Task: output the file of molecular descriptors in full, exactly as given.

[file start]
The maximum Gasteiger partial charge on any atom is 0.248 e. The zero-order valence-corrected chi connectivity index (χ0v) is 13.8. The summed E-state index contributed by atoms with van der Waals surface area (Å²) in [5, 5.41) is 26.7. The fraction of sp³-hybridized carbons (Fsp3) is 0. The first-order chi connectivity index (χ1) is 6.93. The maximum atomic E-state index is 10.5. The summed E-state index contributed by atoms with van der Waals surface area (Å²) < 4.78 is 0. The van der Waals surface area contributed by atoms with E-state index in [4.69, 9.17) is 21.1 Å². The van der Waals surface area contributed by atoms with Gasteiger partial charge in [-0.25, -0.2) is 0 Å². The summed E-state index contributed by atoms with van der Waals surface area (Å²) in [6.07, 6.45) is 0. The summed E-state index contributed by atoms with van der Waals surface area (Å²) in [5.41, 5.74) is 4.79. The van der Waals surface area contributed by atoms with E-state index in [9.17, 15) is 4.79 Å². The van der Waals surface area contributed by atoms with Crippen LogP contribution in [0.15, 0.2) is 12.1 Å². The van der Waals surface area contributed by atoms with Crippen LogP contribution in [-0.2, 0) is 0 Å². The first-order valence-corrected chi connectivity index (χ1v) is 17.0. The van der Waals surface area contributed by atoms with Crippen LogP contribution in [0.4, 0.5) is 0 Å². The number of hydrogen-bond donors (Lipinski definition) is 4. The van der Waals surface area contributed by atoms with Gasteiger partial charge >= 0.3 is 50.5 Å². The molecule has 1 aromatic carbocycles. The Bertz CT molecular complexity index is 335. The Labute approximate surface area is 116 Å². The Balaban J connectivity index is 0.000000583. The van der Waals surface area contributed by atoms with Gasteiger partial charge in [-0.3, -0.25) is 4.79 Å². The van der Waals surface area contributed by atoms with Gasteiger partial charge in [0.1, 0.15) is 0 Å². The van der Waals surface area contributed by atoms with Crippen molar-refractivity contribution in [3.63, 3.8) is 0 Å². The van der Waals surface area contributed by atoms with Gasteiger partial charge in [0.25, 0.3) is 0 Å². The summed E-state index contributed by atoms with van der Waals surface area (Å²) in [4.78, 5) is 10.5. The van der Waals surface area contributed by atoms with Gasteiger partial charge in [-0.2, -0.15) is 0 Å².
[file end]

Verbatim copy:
The maximum Gasteiger partial charge on any atom is 0.248 e. The zero-order valence-corrected chi connectivity index (χ0v) is 13.8. The summed E-state index contributed by atoms with van der Waals surface area (Å²) in [5, 5.41) is 26.7. The fraction of sp³-hybridized carbons (Fsp3) is 0. The first-order chi connectivity index (χ1) is 6.93. The maximum atomic E-state index is 10.5. The summed E-state index contributed by atoms with van der Waals surface area (Å²) < 4.78 is 0. The van der Waals surface area contributed by atoms with E-state index in [4.69, 9.17) is 21.1 Å². The van der Waals surface area contributed by atoms with Gasteiger partial charge in [-0.25, -0.2) is 0 Å². The summed E-state index contributed by atoms with van der Waals surface area (Å²) in [6.07, 6.45) is 0. The summed E-state index contributed by atoms with van der Waals surface area (Å²) in [5.41, 5.74) is 4.79. The van der Waals surface area contributed by atoms with E-state index in [9.17, 15) is 4.79 Å². The van der Waals surface area contributed by atoms with Crippen LogP contribution in [0.15, 0.2) is 12.1 Å². The van der Waals surface area contributed by atoms with Crippen LogP contribution in [-0.2, 0) is 0 Å². The first-order valence-corrected chi connectivity index (χ1v) is 17.0. The van der Waals surface area contributed by atoms with Crippen LogP contribution in [0.4, 0.5) is 0 Å². The number of hydrogen-bond donors (Lipinski definition) is 4. The van der Waals surface area contributed by atoms with Gasteiger partial charge >= 0.3 is 50.5 Å². The molecule has 1 aromatic carbocycles. The Bertz CT molecular complexity index is 335. The Labute approximate surface area is 116 Å². The Balaban J connectivity index is 0.000000583. The van der Waals surface area contributed by atoms with Gasteiger partial charge in [-0.3, -0.25) is 4.79 Å². The van der Waals surface area contributed by atoms with Gasteiger partial charge in [0.1, 0.15) is 0 Å². The van der Waals surface area contributed by atoms with Crippen molar-refractivity contribution in [3.63, 3.8) is 0 Å². The van der Waals surface area contributed by atoms with Gasteiger partial charge in [0.25, 0.3) is 0 Å². The summed E-state index contributed by atoms with van der Waals surface area (Å²) in [4.78, 5) is 10.5. The van der Waals surface area contributed by atoms with Gasteiger partial charge in [-0.2, -0.15) is 0 Å².